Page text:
David Murray shines on tenor sax and Ian Maksin immersed in the cello; the Ethnic Heritage Ensemble in Millennium Park, June 18, 2018; photo by david w. Johnson

As the rain pelted down briefly, with Wilkes on percussion or sweet sweet trumpet, with Maksin plucking his cello or bowing like mad, and circular breathing adept Murray “popping” out impossibly long serenades, El’Zabar wailed in his own brand of scat. The beats climbed from simple to extravagant, and the 4 sent a wealth of sound out into the Pavilion.

What exactly does it mean for a musician to produce improvised jazz? What special abilities do musicians like these have that enable them to consistently reach for new combinations, to push back barriers, to establish new frontiers in their medium while simultaneously remaining in thorough control of the instrumentation?

In the case of the players in this particular concert, we start with 3 individuals who have a thorough knowledge of the history of African music and jazz, and, along with the versatile and well-schooled Maksin, have a deep command of  their instruments. El’Zabar is absolutely the bandleader whose inspiration rules the “vibe”, yet they all shared the stage easily and elegantly. Add a sensibility of fearlessness with playfulness and the result is free, moving, and splendid music.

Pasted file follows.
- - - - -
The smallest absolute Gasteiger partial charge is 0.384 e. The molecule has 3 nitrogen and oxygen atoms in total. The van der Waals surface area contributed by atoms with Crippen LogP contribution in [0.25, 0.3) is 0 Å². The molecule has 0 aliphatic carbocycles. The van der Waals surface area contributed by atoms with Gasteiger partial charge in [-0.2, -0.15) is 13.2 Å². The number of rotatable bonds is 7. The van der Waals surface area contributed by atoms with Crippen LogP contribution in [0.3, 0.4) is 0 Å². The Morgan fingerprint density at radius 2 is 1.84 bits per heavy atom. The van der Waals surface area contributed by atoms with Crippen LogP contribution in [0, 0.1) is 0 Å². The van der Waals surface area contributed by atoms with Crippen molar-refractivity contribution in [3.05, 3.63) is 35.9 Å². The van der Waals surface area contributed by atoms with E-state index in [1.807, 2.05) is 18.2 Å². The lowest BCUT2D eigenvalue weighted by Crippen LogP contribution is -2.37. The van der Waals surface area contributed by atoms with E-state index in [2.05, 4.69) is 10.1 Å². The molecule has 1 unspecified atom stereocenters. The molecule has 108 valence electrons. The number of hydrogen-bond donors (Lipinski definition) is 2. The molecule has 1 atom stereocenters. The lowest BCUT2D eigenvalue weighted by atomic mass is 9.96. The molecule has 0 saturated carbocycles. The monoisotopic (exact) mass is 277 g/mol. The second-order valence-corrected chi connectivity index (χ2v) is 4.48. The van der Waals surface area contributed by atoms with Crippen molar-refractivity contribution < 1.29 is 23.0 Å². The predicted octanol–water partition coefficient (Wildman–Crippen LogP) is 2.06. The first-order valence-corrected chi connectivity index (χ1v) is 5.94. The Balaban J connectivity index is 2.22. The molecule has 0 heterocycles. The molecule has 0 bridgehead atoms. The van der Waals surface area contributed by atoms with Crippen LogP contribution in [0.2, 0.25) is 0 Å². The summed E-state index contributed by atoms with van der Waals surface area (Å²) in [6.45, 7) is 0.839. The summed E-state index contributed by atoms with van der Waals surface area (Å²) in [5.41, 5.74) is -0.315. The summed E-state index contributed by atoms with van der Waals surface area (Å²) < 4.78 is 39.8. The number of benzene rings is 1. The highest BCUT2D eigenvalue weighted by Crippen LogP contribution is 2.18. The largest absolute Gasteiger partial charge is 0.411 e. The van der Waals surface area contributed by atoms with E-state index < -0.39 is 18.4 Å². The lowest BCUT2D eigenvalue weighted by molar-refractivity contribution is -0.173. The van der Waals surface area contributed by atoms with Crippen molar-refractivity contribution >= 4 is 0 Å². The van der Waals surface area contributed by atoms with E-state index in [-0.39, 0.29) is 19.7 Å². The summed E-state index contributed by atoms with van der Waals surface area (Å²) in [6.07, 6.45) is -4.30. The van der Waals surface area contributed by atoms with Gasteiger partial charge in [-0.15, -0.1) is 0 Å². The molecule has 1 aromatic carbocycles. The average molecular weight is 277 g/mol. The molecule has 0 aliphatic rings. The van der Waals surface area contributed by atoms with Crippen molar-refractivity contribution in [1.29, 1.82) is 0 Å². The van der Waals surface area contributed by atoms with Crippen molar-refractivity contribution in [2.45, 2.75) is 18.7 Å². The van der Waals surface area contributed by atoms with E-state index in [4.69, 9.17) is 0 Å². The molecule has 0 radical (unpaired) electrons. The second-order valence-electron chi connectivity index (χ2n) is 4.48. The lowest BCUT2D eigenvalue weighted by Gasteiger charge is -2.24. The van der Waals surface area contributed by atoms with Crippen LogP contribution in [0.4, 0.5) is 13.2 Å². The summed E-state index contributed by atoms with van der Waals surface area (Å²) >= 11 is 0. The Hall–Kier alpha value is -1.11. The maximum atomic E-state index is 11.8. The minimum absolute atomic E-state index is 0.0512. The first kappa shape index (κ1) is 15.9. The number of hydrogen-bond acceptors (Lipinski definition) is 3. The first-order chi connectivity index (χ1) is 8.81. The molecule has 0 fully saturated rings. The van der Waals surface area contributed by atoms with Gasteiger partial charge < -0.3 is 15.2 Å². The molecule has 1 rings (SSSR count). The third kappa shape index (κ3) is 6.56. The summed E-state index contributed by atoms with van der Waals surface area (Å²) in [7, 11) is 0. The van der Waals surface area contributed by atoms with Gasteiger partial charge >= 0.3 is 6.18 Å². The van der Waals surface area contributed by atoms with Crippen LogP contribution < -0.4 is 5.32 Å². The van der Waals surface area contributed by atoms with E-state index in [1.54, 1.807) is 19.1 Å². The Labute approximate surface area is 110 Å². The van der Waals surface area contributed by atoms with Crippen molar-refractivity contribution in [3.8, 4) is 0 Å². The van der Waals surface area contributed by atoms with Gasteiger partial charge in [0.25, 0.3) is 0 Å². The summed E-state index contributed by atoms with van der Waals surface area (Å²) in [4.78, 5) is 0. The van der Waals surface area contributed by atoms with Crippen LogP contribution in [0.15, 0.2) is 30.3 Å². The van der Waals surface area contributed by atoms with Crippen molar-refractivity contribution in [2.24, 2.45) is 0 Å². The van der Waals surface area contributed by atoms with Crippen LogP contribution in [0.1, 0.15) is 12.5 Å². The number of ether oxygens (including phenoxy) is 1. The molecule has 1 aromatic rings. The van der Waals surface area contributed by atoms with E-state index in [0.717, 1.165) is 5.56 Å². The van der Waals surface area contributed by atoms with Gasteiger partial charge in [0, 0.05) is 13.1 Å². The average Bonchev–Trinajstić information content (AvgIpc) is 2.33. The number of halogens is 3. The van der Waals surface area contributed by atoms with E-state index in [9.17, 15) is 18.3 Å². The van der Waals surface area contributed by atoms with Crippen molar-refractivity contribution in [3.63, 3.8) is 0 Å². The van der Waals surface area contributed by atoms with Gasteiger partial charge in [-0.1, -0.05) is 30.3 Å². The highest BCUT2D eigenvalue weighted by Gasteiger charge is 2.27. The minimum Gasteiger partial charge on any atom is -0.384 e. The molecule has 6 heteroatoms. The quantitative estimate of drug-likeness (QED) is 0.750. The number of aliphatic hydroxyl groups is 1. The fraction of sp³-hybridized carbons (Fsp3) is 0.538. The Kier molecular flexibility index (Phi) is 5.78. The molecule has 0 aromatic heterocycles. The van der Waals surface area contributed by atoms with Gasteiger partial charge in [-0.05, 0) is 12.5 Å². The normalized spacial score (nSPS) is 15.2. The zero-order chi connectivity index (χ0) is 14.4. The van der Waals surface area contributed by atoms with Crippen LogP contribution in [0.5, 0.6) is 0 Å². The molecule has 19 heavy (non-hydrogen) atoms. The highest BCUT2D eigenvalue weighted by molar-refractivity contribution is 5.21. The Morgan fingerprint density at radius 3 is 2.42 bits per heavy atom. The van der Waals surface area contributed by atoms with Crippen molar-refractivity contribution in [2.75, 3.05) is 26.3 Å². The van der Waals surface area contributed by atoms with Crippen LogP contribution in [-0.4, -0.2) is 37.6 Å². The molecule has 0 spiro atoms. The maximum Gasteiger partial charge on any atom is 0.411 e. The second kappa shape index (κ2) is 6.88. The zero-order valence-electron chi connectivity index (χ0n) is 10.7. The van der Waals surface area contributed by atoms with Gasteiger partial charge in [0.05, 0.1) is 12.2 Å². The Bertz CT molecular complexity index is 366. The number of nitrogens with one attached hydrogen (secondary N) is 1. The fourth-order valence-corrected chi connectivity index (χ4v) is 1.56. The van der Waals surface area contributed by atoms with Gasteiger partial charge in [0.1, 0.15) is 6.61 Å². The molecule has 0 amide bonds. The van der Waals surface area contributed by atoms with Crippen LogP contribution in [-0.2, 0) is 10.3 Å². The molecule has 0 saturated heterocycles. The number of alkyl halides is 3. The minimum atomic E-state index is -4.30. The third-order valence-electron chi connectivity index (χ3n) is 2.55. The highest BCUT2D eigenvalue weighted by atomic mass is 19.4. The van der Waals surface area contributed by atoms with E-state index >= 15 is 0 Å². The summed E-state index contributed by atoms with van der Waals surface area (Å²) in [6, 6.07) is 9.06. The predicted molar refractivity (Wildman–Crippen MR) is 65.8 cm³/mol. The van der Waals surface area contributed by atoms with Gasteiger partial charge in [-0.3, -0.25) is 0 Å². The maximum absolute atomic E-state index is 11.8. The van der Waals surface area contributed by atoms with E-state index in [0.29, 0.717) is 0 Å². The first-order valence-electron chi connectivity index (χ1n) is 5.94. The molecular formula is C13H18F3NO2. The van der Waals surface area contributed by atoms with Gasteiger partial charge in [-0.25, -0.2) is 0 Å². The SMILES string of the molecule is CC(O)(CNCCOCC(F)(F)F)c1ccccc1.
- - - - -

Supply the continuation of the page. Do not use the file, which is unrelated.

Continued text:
The audience enjoys Kahil El’Zabar’s Ethnic Heritage Ensemble opening The 2018 Millennium Park Summer Music Series; The Jay Pritzker Pavilion, June 18, 2018; photo by david w. Johnson

Scientists have begun to study that “jaw-dropping” quality when improv begins and jazz musicians instantly and immediately create a piece of music that has never before been demonstrated, generating in listeners “a sense of surprise”. It’s been discovered that when musicians improvise, the part of the brain responsible for self-inhibition becomes dormant, while the portions of the brain that allow humans to express ourselves become more active. Obviously, the creative process in jazz improvisation is very different from the process of memorization.

The sky lightened and the rain cleared as this wondrous and utterly unique concert closed to heartfelt enthusiastic ovation; the melodies had run away with us all.

 

For complete details on the remaining free concerts in the 2018 Millennium Park Summer Music Series, visit millenniumpark website

All photos by david w. Johnson